Facebook acquires AOL patents from Microsoft

Facebook announced today that it will pay $550 million to Microsoft for the right to 650 patents and patent applications.

Microsoft acquired those patents and hundreds of others in a deal with AOL earlier this month.

The news was announced on Facebook’s website.

The move comes as Facebook wades deeper into the waters of patent litigation while it readies for an IPO expected in May. The social network is in a major patent lawsuit with Yahoo and is also wrestling with dozens of smaller patent suits.

As tech companies grow, it is common for them to seek out patent portfolios as a form of self-defense against other tech behemoths.

The Facebook purchase is especially intriguing, however, as it suggests a deepening strategic alliance between Facebook and Microsoft  (s MSFT). The latter was an early investor in the social network and both companies have common rivals in Google (s GOOG) and Apple (s AAPL).

Microsoft acquired 925 AOL patents and patent applications in an auction for $1 billion. Shortly after, reports stated that Facebook had been an unsuccessful bidder in the auction.

Microsoft’s winning bid also gave it a license to 300 other patents that AOL still owns. Today’s announcement stated that Facebook too will have a license to those 300 patents — suggesting that Microsoft obtained a right to sub-license the 300 patents to certain other parties (like Facebook) Update – After some initial confusion, a Facebook spokesman confirmed that Facebook will only have a license to the patents owned outright by Microsoft that it did not purchase–275 patents–as opposed to the 300 patents still owned by AOL that it is licensing to Microsoft.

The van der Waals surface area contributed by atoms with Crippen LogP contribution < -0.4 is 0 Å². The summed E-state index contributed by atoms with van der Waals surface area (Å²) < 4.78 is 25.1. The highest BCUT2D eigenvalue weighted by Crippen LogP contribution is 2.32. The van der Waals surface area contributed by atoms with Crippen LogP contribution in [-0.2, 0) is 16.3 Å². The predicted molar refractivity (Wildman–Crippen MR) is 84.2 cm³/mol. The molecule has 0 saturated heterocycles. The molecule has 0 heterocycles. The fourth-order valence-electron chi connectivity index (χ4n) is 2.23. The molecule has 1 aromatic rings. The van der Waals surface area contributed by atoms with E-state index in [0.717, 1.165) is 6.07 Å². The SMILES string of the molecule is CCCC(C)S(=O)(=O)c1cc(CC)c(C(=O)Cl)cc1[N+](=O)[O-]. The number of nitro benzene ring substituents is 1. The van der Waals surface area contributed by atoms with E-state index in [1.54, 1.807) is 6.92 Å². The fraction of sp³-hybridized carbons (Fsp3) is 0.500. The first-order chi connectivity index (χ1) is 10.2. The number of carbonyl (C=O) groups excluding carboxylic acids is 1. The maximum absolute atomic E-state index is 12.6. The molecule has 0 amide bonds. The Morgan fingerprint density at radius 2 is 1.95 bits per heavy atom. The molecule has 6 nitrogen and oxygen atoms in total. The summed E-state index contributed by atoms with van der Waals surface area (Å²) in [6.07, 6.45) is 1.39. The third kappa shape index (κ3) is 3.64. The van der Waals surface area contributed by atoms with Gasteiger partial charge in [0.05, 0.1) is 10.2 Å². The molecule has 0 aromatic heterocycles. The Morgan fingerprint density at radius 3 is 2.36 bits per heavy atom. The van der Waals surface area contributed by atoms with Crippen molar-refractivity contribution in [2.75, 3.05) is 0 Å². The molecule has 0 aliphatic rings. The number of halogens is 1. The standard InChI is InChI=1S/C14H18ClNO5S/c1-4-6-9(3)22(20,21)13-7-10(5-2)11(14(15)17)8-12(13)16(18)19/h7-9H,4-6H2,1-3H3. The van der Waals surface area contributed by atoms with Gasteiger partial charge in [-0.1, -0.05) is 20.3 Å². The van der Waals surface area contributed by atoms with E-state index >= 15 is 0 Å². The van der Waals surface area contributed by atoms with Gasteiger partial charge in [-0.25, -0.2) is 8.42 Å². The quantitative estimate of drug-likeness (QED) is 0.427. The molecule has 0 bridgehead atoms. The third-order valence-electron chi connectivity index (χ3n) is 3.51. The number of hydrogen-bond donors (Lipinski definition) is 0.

It is unclear how Facebook will use the patent portfolio in the near futre. Asked if Facebook will use it to sue other companies, a spokesman said:

“We believe that litigation over patents is a substitute for innovation. We believe in innovation.”

The spokesman also said Facebook was intrigued by Twitter’s announcement last week that it sign contracts with its engineers in which the company promised not to use patents in an offensive fashion.

Facebook would not elaborate on the nature of the patents it purchased. Reports have said that the 300 patents which AOL retained (and Facebook is now licensing) are related to imaging. If the reports are true, imaging patents would be significant to Facebook in light of its $1 billion purchase of photo-sharing site Intagram.